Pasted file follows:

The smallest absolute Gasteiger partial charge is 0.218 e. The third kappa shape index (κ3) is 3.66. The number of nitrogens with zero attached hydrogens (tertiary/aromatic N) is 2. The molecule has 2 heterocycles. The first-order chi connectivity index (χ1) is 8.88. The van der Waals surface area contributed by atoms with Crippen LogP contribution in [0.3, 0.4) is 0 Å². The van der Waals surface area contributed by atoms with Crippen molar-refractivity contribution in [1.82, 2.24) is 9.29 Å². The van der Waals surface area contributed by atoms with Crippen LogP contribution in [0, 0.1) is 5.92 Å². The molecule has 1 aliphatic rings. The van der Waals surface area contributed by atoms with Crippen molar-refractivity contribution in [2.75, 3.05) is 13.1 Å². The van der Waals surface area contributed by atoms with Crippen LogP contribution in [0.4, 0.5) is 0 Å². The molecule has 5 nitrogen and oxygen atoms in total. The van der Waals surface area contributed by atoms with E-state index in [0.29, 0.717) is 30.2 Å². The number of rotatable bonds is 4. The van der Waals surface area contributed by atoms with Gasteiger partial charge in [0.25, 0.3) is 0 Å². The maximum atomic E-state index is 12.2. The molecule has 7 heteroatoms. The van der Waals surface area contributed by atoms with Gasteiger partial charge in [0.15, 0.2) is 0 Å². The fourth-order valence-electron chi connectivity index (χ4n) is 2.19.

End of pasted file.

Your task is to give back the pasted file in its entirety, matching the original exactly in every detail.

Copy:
The smallest absolute Gasteiger partial charge is 0.218 e. The third kappa shape index (κ3) is 3.66. The number of nitrogens with zero attached hydrogens (tertiary/aromatic N) is 2. The molecule has 2 heterocycles. The first-order chi connectivity index (χ1) is 8.88. The van der Waals surface area contributed by atoms with Crippen LogP contribution in [0.3, 0.4) is 0 Å². The van der Waals surface area contributed by atoms with Crippen molar-refractivity contribution in [1.82, 2.24) is 9.29 Å². The van der Waals surface area contributed by atoms with Crippen LogP contribution in [0, 0.1) is 5.92 Å². The molecule has 1 aliphatic rings. The van der Waals surface area contributed by atoms with Crippen molar-refractivity contribution in [2.75, 3.05) is 13.1 Å². The van der Waals surface area contributed by atoms with Crippen LogP contribution in [0.4, 0.5) is 0 Å². The molecule has 5 nitrogen and oxygen atoms in total. The van der Waals surface area contributed by atoms with E-state index in [0.29, 0.717) is 30.2 Å². The number of rotatable bonds is 4. The van der Waals surface area contributed by atoms with Gasteiger partial charge in [0.25, 0.3) is 0 Å². The maximum atomic E-state index is 12.2. The molecule has 7 heteroatoms. The van der Waals surface area contributed by atoms with Gasteiger partial charge in [0.15, 0.2) is 0 Å². The fourth-order valence-electron chi connectivity index (χ4n) is 2.19.